Mark Zuckerberg is in the process of a multi-day grill session by the United States Senate. The focus — infringement of privacy, breaches in data protection for millions of Facebook users and a continually expanding gray area of information distribution on the internet. Facebook faces accusations of allowing third parties to access reams of data on Facebook users — and potentially ‘ghost profiles’ of those who have stayed away — and of failing to prevent partisan political messages from influencing potential voters.
These breaches of privacy and free will perhaps exhibit some of the most negative effects of social media on politics and culture, but they are also an old refrain for American politics. Accusations of wiretapping, NSA data breaches, and other high-profile incidents regularly break the headlines, and in the age of information technology, targeted ads, and facial recognition software, many have begun to wonder if personal privacy is a thing of the past.
With its newly proposed “Social Credit” system, China seems to have made its opinion clear.
Set to go into effect in 2020, “Social Credit” will exist as a way of regulating good and bad behavior throughout the most populous country in the world. Using a complex data-driven profile — which extracts information from social media, online shopping and tax records — the government will determine which citizens pull their weight, and which are a drain on the system. Privileges and sanctions will be given out accordingly — model citizens will be given access to loans, while those deemed “lazy” may have trouble traveling or applying for similar loans.
Of course, some questions arise from this system. Namely, critics point to the need for an effective algorithmic approach to rating a tremendous number of citizens. The final conception of the system will likely use some score-rating system. Some preliminary blueprints are already utilized in the private sector, monitoring employees on everything from relationships with coworkers to the purchasing of video games.
Run-ins with the law are also taken into account, and everyday violations such as traffic tickets and jaywalking can significantly lower a citizen’s score. Likewise, business disputes and court rulings all contribute to a positive or negative score under the pilot version. If a citizen’s score is too low, loans become unavailable, and — in some cases — the individual is barred from taking long-range transportation or traveling abroad.
Good Guys And Bad Guys
If this sounds Orwellian to you, well, it is. It is also the most significant step in the direction of social engineering since the tech boom, and “social credit” makes use of all the opportunities granted by our day and age. Virtually everyone in modern industrial nations exists through virtual profiles, and the Chinese government seeks to make use of this and organize its citizens into “good” and “bad” guys. By accessing everything from online purchases to court documents, any government can easily compile a similar profile of its citizens.
And if China — with its 1.38 billion citizens — can construct an effective scoring algorithm for all its constituents, any other government certainly can as well. The upshot is that those deemed idle — an assertion supported by tons of data from various sources —will face the consequences, which will, in turn, push them toward more industrious ends. Those who are model workers will be allowed additional privileges, rewarding them for their civic contributions.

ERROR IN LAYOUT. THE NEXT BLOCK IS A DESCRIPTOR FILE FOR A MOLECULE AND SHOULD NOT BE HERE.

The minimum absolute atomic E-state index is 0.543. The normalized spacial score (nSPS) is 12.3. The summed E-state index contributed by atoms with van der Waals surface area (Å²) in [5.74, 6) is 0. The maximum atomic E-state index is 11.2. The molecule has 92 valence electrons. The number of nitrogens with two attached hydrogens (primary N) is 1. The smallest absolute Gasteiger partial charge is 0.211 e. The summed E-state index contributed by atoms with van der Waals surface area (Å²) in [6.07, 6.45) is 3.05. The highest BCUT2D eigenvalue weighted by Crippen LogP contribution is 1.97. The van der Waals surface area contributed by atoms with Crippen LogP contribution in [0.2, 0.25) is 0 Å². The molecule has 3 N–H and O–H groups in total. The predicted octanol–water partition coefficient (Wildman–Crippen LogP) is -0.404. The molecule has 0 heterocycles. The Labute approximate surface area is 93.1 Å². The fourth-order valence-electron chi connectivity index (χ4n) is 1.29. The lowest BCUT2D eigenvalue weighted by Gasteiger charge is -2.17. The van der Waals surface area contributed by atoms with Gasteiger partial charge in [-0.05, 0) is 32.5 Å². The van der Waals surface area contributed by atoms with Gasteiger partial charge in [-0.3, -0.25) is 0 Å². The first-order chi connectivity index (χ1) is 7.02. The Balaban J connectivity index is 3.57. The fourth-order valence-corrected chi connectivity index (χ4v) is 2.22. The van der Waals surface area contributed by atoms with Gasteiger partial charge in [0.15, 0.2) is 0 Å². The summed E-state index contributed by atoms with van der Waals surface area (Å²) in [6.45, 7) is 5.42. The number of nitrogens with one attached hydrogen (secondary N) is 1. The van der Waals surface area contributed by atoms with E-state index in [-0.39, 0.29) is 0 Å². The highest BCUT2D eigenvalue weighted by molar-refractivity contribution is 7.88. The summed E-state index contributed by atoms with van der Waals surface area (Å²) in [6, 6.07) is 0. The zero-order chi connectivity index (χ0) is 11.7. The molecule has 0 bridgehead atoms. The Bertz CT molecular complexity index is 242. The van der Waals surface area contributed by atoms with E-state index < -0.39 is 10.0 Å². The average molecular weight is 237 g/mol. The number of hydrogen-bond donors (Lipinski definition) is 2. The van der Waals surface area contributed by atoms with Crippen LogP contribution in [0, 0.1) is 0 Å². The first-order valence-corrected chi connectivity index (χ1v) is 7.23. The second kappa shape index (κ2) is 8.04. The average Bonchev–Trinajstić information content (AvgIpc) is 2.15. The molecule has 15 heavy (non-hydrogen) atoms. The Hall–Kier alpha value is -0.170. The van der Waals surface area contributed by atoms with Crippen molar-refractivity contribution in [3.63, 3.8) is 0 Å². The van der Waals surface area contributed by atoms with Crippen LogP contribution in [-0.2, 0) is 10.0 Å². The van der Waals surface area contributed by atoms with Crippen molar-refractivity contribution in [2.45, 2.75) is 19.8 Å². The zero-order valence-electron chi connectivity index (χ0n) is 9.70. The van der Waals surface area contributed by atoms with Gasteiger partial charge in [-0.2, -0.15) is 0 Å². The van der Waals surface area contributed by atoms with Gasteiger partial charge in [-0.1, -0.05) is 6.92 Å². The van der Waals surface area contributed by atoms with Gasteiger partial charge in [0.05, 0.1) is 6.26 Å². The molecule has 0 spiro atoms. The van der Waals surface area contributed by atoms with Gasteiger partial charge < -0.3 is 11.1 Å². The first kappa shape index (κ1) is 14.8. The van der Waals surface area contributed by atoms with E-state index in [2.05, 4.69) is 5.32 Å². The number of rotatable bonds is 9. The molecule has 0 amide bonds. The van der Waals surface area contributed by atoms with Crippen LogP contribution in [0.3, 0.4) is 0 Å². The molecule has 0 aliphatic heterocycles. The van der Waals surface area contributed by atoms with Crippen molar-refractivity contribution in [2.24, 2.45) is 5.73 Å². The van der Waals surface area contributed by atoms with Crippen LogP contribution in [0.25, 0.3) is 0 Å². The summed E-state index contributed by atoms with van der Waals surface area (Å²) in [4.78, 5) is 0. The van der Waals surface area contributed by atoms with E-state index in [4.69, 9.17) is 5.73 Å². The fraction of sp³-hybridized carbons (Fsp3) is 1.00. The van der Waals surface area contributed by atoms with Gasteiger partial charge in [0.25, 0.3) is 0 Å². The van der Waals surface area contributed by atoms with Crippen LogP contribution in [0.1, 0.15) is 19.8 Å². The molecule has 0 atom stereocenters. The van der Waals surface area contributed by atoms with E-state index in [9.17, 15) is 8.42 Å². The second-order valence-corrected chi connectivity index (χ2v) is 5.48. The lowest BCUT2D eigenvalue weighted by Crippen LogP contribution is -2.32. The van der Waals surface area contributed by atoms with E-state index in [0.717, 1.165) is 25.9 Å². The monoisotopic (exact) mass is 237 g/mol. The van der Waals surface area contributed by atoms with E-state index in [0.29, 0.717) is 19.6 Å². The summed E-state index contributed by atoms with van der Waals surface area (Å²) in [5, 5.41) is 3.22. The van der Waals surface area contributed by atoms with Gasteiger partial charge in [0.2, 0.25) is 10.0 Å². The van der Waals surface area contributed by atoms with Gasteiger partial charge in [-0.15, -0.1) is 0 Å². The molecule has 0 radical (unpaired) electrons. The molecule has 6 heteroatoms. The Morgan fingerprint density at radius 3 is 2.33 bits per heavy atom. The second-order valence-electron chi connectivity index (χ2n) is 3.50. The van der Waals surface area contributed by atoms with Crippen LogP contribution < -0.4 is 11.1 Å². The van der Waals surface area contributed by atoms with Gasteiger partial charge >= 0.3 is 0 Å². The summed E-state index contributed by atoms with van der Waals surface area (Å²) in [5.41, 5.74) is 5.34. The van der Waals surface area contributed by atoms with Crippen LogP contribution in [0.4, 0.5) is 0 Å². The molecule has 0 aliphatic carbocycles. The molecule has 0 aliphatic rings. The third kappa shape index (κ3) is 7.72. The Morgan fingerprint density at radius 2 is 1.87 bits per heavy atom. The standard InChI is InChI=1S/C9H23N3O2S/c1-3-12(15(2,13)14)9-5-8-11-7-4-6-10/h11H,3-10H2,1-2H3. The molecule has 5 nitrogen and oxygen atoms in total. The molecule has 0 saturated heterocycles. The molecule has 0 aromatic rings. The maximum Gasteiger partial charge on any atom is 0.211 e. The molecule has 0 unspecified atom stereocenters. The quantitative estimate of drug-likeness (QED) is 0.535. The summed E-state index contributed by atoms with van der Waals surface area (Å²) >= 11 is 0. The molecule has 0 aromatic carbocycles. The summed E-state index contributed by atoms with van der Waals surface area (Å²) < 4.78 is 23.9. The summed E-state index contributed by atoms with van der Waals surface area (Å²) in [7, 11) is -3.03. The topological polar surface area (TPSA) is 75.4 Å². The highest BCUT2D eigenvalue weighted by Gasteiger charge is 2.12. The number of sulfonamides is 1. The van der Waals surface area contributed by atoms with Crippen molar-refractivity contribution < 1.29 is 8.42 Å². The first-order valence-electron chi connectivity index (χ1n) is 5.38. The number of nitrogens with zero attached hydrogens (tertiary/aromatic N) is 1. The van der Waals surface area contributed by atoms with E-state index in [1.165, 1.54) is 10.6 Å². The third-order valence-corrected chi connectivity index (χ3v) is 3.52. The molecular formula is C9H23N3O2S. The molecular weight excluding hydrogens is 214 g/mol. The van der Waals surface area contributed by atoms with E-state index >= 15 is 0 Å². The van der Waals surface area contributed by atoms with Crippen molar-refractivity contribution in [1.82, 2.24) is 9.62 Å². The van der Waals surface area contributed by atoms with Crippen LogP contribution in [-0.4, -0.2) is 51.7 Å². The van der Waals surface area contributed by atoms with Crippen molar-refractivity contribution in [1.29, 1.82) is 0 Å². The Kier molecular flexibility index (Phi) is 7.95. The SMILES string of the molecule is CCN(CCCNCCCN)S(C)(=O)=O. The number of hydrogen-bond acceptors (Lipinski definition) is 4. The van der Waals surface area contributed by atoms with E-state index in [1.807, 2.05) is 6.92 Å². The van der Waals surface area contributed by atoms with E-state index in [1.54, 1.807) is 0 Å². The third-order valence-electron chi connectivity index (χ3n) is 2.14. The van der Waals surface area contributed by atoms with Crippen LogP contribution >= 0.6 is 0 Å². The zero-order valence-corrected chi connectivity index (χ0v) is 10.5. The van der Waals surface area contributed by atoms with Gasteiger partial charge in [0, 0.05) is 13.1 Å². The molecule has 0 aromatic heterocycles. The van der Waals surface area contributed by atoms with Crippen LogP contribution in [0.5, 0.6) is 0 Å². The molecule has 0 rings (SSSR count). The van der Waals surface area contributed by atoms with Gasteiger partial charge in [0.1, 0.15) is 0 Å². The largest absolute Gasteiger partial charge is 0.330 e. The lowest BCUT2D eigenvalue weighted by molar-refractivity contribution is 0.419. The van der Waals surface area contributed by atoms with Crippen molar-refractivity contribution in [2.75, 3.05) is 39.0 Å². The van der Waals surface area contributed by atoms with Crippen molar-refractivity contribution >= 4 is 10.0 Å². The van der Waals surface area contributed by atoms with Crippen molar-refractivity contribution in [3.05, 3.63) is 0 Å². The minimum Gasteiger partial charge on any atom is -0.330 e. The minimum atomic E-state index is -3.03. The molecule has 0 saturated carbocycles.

In theory, this is meant to improve Chinese society over the long term. In reality, it might do the exact opposite.
Sorting citizens into a system of numbers is problematic and discounts the basic individuality of humans. Occupationally, a citizen might contribute heavily to the economy — representing China at an E-Sports tournament, for instance — all while partaking in activities (video gaming) scored negatively by the system. The Chinese court system is notably soft to bribery and corruption and might swing a case in one direction or another, ultimately dooming an individual and compromising the integrity of the entire system.
This is not to get into the moral ambiguity of the entire exercise, and social engineering in general. While most Western powers — the US in particular — are big on individuality and the protection of one’s private life, this is not necessarily the same case for all nations. China, in particular, has traditionally put a heavy emphasis on the fusion of one’s work and their outside life. This has manifested in a population dense in stress and overwork.
Transitioning to a system that will actively monitor one’s outside activities is incredible stress to put on an individual. In some sense, a numbers-driven and objective analysis of one’s social worth appeals for its cleanliness, but it also encourages an unhealthy level of social competition. And the stress — to pay loans on time, to never jaywalk, to avoid buying liquor or video games or junk food, to secure the promotion and avoid or dominate all legal disputes — might be too much for many to handle.
For now, many Chinese citizens are actually in favor of the system. Only time will tell how it pans out.